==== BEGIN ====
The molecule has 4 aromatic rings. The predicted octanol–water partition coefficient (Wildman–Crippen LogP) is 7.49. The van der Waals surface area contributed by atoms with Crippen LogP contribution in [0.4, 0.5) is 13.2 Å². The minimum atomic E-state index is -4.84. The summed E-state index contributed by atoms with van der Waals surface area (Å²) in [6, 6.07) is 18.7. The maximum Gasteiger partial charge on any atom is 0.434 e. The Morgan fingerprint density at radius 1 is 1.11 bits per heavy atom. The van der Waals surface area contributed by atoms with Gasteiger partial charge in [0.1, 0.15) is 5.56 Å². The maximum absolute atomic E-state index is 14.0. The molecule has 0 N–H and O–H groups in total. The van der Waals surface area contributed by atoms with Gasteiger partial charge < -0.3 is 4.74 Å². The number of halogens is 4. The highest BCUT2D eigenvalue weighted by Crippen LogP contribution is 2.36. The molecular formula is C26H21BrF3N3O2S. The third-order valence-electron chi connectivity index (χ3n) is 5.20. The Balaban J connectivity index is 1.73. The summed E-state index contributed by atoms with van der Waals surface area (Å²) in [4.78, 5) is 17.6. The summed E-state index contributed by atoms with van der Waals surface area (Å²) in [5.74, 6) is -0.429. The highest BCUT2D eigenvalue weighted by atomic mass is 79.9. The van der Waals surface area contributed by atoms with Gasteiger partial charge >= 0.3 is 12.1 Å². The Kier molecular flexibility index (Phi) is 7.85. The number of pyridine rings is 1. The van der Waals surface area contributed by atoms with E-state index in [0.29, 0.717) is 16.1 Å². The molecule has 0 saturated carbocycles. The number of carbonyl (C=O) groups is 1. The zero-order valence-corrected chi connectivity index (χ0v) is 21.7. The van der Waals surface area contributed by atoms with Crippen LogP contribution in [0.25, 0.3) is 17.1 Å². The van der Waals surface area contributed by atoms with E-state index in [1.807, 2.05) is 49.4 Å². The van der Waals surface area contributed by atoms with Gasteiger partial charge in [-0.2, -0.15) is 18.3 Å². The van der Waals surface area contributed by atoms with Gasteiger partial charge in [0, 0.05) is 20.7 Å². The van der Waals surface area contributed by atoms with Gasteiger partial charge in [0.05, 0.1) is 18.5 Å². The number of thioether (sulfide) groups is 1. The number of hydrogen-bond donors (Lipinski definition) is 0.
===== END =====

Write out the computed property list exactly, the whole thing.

The molecule has 4 aromatic rings. The predicted octanol–water partition coefficient (Wildman–Crippen LogP) is 7.49. The van der Waals surface area contributed by atoms with Crippen LogP contribution in [0.4, 0.5) is 13.2 Å². The minimum atomic E-state index is -4.84. The summed E-state index contributed by atoms with van der Waals surface area (Å²) in [6, 6.07) is 18.7. The maximum Gasteiger partial charge on any atom is 0.434 e. The Morgan fingerprint density at radius 1 is 1.11 bits per heavy atom. The van der Waals surface area contributed by atoms with Gasteiger partial charge in [0.1, 0.15) is 5.56 Å². The maximum absolute atomic E-state index is 14.0. The molecule has 0 N–H and O–H groups in total. The van der Waals surface area contributed by atoms with Gasteiger partial charge < -0.3 is 4.74 Å². The number of halogens is 4. The highest BCUT2D eigenvalue weighted by Crippen LogP contribution is 2.36. The molecular formula is C26H21BrF3N3O2S. The third-order valence-electron chi connectivity index (χ3n) is 5.20. The Balaban J connectivity index is 1.73. The summed E-state index contributed by atoms with van der Waals surface area (Å²) in [4.78, 5) is 17.6. The summed E-state index contributed by atoms with van der Waals surface area (Å²) in [5.74, 6) is -0.429. The highest BCUT2D eigenvalue weighted by atomic mass is 79.9. The van der Waals surface area contributed by atoms with Gasteiger partial charge >= 0.3 is 12.1 Å². The Kier molecular flexibility index (Phi) is 7.85. The number of pyridine rings is 1. The van der Waals surface area contributed by atoms with E-state index in [0.29, 0.717) is 16.1 Å². The molecule has 0 saturated carbocycles. The number of carbonyl (C=O) groups is 1. The zero-order valence-corrected chi connectivity index (χ0v) is 21.7. The van der Waals surface area contributed by atoms with Crippen LogP contribution in [0.25, 0.3) is 17.1 Å². The van der Waals surface area contributed by atoms with E-state index in [1.807, 2.05) is 49.4 Å². The van der Waals surface area contributed by atoms with Gasteiger partial charge in [-0.2, -0.15) is 18.3 Å². The van der Waals surface area contributed by atoms with Gasteiger partial charge in [0, 0.05) is 20.7 Å². The van der Waals surface area contributed by atoms with Gasteiger partial charge in [0.05, 0.1) is 18.5 Å². The number of thioether (sulfide) groups is 1. The number of hydrogen-bond donors (Lipinski definition) is 0.